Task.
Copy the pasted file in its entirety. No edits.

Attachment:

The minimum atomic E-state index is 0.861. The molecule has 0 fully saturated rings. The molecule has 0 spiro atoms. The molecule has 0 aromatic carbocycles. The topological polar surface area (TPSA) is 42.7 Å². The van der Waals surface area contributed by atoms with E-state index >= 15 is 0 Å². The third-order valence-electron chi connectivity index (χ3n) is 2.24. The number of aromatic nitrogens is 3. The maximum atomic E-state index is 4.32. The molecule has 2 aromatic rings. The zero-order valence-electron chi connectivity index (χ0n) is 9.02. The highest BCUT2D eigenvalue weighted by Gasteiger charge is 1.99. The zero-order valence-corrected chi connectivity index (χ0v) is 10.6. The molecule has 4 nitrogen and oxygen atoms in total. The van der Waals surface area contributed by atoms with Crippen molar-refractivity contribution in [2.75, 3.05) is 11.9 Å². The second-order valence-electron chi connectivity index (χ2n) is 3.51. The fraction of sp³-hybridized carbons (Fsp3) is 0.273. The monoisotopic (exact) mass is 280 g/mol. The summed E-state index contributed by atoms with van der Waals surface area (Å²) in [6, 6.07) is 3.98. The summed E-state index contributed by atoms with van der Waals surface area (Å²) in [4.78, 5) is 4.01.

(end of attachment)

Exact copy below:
The minimum atomic E-state index is 0.861. The molecule has 0 fully saturated rings. The molecule has 0 spiro atoms. The molecule has 0 aromatic carbocycles. The topological polar surface area (TPSA) is 42.7 Å². The van der Waals surface area contributed by atoms with E-state index >= 15 is 0 Å². The third-order valence-electron chi connectivity index (χ3n) is 2.24. The number of aromatic nitrogens is 3. The maximum atomic E-state index is 4.32. The molecule has 2 aromatic rings. The zero-order valence-electron chi connectivity index (χ0n) is 9.02. The highest BCUT2D eigenvalue weighted by Gasteiger charge is 1.99. The zero-order valence-corrected chi connectivity index (χ0v) is 10.6. The molecule has 4 nitrogen and oxygen atoms in total. The van der Waals surface area contributed by atoms with Crippen molar-refractivity contribution in [2.75, 3.05) is 11.9 Å². The second-order valence-electron chi connectivity index (χ2n) is 3.51. The fraction of sp³-hybridized carbons (Fsp3) is 0.273. The monoisotopic (exact) mass is 280 g/mol. The summed E-state index contributed by atoms with van der Waals surface area (Å²) in [6, 6.07) is 3.98. The summed E-state index contributed by atoms with van der Waals surface area (Å²) in [4.78, 5) is 4.01.